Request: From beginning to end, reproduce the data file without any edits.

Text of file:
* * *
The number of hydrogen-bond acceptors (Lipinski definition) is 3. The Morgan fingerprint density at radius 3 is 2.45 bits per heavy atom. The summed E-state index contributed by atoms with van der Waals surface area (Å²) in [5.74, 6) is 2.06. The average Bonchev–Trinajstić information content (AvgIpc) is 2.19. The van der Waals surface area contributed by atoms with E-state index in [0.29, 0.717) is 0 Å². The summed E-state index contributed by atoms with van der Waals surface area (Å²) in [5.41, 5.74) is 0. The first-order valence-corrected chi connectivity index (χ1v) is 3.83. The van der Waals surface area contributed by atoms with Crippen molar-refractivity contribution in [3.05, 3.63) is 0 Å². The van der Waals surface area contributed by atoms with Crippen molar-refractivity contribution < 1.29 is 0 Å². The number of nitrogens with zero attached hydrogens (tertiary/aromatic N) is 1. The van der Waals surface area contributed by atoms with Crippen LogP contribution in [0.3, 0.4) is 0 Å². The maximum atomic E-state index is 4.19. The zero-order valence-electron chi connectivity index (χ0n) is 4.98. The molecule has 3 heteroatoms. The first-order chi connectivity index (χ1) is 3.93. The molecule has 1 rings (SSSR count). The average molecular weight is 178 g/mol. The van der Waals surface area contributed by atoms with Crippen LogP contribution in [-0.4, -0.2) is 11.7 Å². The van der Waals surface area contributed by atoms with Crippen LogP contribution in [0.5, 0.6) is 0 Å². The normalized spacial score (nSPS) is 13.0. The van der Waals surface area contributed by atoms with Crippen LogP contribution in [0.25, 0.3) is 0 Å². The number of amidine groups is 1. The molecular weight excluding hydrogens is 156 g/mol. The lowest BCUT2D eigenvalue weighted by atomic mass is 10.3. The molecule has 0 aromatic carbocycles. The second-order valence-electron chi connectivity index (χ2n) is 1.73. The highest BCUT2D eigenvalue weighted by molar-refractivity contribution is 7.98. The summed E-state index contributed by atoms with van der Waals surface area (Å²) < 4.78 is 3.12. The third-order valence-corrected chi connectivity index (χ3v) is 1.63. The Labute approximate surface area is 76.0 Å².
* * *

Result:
The number of hydrogen-bond acceptors (Lipinski definition) is 3. The Morgan fingerprint density at radius 3 is 2.45 bits per heavy atom. The summed E-state index contributed by atoms with van der Waals surface area (Å²) in [5.74, 6) is 2.06. The average Bonchev–Trinajstić information content (AvgIpc) is 2.19. The van der Waals surface area contributed by atoms with E-state index in [0.29, 0.717) is 0 Å². The summed E-state index contributed by atoms with van der Waals surface area (Å²) in [5.41, 5.74) is 0. The first-order valence-corrected chi connectivity index (χ1v) is 3.83. The van der Waals surface area contributed by atoms with Crippen molar-refractivity contribution in [3.05, 3.63) is 0 Å². The van der Waals surface area contributed by atoms with Crippen molar-refractivity contribution < 1.29 is 0 Å². The number of nitrogens with zero attached hydrogens (tertiary/aromatic N) is 1. The van der Waals surface area contributed by atoms with Crippen LogP contribution in [0.3, 0.4) is 0 Å². The maximum atomic E-state index is 4.19. The zero-order valence-electron chi connectivity index (χ0n) is 4.98. The molecule has 3 heteroatoms. The first-order chi connectivity index (χ1) is 3.93. The molecule has 1 rings (SSSR count). The average molecular weight is 178 g/mol. The van der Waals surface area contributed by atoms with Crippen LogP contribution in [-0.4, -0.2) is 11.7 Å². The van der Waals surface area contributed by atoms with Crippen LogP contribution in [0.5, 0.6) is 0 Å². The normalized spacial score (nSPS) is 13.0. The van der Waals surface area contributed by atoms with Crippen LogP contribution in [0.25, 0.3) is 0 Å². The number of amidine groups is 1. The molecular weight excluding hydrogens is 156 g/mol. The lowest BCUT2D eigenvalue weighted by atomic mass is 10.3. The molecule has 0 aromatic carbocycles. The second-order valence-electron chi connectivity index (χ2n) is 1.73. The highest BCUT2D eigenvalue weighted by molar-refractivity contribution is 7.98. The summed E-state index contributed by atoms with van der Waals surface area (Å²) < 4.78 is 3.12. The third-order valence-corrected chi connectivity index (χ3v) is 1.63. The Labute approximate surface area is 76.0 Å².